In 2014, purchasing focused on further improving DEUTZ’s competitiveness by reducing material costs. There was also a need to implement the more tightly drawn requirements for security of supply and supplier performance. Our global supplier base was put under the spotlight so as to identify any critical areas in the supply chain, quality or strategic positioning.
Raw material markets present a mixed picture
The price of cast-iron scrap – the most significant raw material for us – fell slightly in 2014. In contrast, the price of aluminium and nickel rose substantially while the copper price flatlined. Platinum has fallen slightly in price whereas the price of palladium increased significantly compared with 2013. This meant that, except for aluminium, average annual values lay within the range we had forecast. However, the increased cost of aluminium did not have any significant effect on the Company’s material costs.
The product categories of foundry products, fuel injection equipment and measurement & control devices made up the bulk of the overall volume of materials purchased.
Procurement from China stepped up
The proportion of procurement from emerging markets continued to increase. This was particularly true of China, where DEUTZ has been buying individual parts and components for many years. Sourcing projects were again implemented successfully, and new potential savings identified.
Security of supply ensured
Security of supplies for engines of up to four litres proved a challenge in 2014 because our requirements had increased significantly compared with 2013. However, much closer collaboration between strategic purchasing and logistics managed early on to reduce supply bottlenecks and delivery delays to a minimum.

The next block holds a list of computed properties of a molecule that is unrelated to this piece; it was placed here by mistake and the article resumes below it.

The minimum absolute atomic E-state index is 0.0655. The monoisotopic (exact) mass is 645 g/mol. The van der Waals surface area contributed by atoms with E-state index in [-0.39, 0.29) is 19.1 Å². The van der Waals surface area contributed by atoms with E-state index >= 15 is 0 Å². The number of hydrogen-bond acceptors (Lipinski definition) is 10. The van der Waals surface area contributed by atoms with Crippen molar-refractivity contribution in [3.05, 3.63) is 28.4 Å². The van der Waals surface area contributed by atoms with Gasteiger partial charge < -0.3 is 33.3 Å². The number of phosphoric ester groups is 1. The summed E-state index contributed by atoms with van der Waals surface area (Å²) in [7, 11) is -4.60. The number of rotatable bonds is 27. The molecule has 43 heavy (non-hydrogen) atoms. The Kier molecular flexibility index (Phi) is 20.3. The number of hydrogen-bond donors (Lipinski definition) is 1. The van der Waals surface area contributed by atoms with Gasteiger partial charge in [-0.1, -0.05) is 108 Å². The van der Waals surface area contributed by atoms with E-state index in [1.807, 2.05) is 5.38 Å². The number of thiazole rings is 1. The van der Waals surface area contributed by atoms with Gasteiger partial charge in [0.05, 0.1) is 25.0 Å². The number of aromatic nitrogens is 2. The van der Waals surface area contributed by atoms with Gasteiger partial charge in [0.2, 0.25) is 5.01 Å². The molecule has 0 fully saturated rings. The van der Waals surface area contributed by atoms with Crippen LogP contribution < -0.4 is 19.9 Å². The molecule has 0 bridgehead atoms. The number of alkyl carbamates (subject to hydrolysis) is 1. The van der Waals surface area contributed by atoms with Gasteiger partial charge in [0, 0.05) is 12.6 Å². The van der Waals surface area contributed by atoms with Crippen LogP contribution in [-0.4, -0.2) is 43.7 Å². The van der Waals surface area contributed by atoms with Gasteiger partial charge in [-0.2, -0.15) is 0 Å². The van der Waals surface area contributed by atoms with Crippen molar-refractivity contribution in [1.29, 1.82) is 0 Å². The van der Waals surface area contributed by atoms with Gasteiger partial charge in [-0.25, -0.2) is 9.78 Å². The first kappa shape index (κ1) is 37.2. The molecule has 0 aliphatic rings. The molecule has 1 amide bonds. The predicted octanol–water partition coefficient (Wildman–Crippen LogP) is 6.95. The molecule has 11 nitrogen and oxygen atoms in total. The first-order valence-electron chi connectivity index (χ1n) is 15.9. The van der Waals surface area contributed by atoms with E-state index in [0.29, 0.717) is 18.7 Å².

Supplier management and material group strategies
As part of our supplier management, we stepped up the structured support we gave to problematic suppliers in 2014. Our aim is to reduce the negative effects of insolvencies and to achieve a sustained improvement in supplier performance. By the end of the year, we were able, for the first time, to achieve a figure of 94 per cent in the performance of these problematic suppliers. In future, this figure needs to be maintained and improved still further in order, in the long term, to minimise or avoid extra costs caused by short-term under-supply and delays. This is essential in order to further increase customer satisfaction.
Enduring improvement in supplier quality
Our parts per million (ppm) rate as a performance indicator for defective parts is at an historical low. For the third time in succession it was better than the strategic objective which, for 2014, had been tightened still further. This success is due to the consistent and sustained support and assistance provided to those suppliers with the poorest supplier quality.